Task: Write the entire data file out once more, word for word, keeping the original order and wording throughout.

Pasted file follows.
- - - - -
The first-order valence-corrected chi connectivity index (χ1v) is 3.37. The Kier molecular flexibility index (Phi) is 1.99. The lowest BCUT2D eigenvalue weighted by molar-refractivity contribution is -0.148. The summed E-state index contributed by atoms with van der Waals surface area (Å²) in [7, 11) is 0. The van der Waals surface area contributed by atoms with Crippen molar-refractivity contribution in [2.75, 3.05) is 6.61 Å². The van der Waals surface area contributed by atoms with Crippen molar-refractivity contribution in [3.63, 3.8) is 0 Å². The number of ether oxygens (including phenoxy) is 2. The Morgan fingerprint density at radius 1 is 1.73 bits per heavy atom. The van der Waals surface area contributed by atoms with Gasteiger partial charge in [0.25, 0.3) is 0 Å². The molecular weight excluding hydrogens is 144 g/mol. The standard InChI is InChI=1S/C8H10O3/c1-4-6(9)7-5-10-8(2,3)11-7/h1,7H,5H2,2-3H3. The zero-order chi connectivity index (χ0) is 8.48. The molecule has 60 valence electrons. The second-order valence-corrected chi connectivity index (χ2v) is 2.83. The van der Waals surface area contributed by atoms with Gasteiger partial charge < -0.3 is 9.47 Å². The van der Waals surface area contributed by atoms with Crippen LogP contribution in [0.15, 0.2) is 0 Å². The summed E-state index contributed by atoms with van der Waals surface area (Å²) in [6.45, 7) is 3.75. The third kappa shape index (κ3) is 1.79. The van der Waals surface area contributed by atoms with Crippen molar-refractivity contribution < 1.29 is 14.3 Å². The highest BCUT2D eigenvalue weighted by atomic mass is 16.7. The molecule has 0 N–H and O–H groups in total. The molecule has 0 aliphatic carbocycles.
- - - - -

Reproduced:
The first-order valence-corrected chi connectivity index (χ1v) is 3.37. The Kier molecular flexibility index (Phi) is 1.99. The lowest BCUT2D eigenvalue weighted by molar-refractivity contribution is -0.148. The summed E-state index contributed by atoms with van der Waals surface area (Å²) in [7, 11) is 0. The van der Waals surface area contributed by atoms with Crippen molar-refractivity contribution in [2.75, 3.05) is 6.61 Å². The van der Waals surface area contributed by atoms with Crippen molar-refractivity contribution in [3.63, 3.8) is 0 Å². The number of ether oxygens (including phenoxy) is 2. The Morgan fingerprint density at radius 1 is 1.73 bits per heavy atom. The van der Waals surface area contributed by atoms with Gasteiger partial charge in [0.25, 0.3) is 0 Å². The molecular weight excluding hydrogens is 144 g/mol. The standard InChI is InChI=1S/C8H10O3/c1-4-6(9)7-5-10-8(2,3)11-7/h1,7H,5H2,2-3H3. The zero-order chi connectivity index (χ0) is 8.48. The molecule has 60 valence electrons. The second-order valence-corrected chi connectivity index (χ2v) is 2.83. The van der Waals surface area contributed by atoms with Gasteiger partial charge < -0.3 is 9.47 Å². The van der Waals surface area contributed by atoms with Crippen LogP contribution in [0.15, 0.2) is 0 Å². The summed E-state index contributed by atoms with van der Waals surface area (Å²) in [6.45, 7) is 3.75. The third kappa shape index (κ3) is 1.79. The van der Waals surface area contributed by atoms with Crippen molar-refractivity contribution < 1.29 is 14.3 Å². The highest BCUT2D eigenvalue weighted by atomic mass is 16.7. The molecule has 0 N–H and O–H groups in total. The molecule has 0 aliphatic carbocycles.